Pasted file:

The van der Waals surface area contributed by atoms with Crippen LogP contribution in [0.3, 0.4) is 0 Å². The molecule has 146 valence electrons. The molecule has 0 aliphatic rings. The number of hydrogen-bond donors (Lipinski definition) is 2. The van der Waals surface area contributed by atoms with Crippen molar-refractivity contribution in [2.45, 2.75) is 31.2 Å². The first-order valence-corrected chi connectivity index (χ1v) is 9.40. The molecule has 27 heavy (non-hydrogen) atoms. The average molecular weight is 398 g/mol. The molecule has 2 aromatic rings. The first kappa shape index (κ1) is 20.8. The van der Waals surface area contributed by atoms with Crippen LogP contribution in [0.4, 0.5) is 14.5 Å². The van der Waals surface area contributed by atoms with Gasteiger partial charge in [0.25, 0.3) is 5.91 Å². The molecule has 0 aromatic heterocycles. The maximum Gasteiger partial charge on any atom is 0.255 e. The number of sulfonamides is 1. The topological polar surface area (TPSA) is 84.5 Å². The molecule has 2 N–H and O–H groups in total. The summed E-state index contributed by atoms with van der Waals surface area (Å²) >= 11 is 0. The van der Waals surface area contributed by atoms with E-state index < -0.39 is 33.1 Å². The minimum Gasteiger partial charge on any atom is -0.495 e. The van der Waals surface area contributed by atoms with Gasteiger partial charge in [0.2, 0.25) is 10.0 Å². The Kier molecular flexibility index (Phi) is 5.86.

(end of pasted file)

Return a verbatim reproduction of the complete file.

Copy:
The van der Waals surface area contributed by atoms with Crippen LogP contribution in [0.3, 0.4) is 0 Å². The molecule has 146 valence electrons. The molecule has 0 aliphatic rings. The number of hydrogen-bond donors (Lipinski definition) is 2. The van der Waals surface area contributed by atoms with Crippen molar-refractivity contribution in [2.45, 2.75) is 31.2 Å². The first-order valence-corrected chi connectivity index (χ1v) is 9.40. The molecule has 27 heavy (non-hydrogen) atoms. The average molecular weight is 398 g/mol. The molecule has 2 aromatic rings. The first kappa shape index (κ1) is 20.8. The van der Waals surface area contributed by atoms with Crippen LogP contribution in [0.4, 0.5) is 14.5 Å². The van der Waals surface area contributed by atoms with Gasteiger partial charge in [0.25, 0.3) is 5.91 Å². The molecule has 0 aromatic heterocycles. The maximum Gasteiger partial charge on any atom is 0.255 e. The number of sulfonamides is 1. The topological polar surface area (TPSA) is 84.5 Å². The molecule has 2 N–H and O–H groups in total. The summed E-state index contributed by atoms with van der Waals surface area (Å²) >= 11 is 0. The van der Waals surface area contributed by atoms with E-state index < -0.39 is 33.1 Å². The minimum Gasteiger partial charge on any atom is -0.495 e. The van der Waals surface area contributed by atoms with Gasteiger partial charge in [0.2, 0.25) is 10.0 Å². The Kier molecular flexibility index (Phi) is 5.86.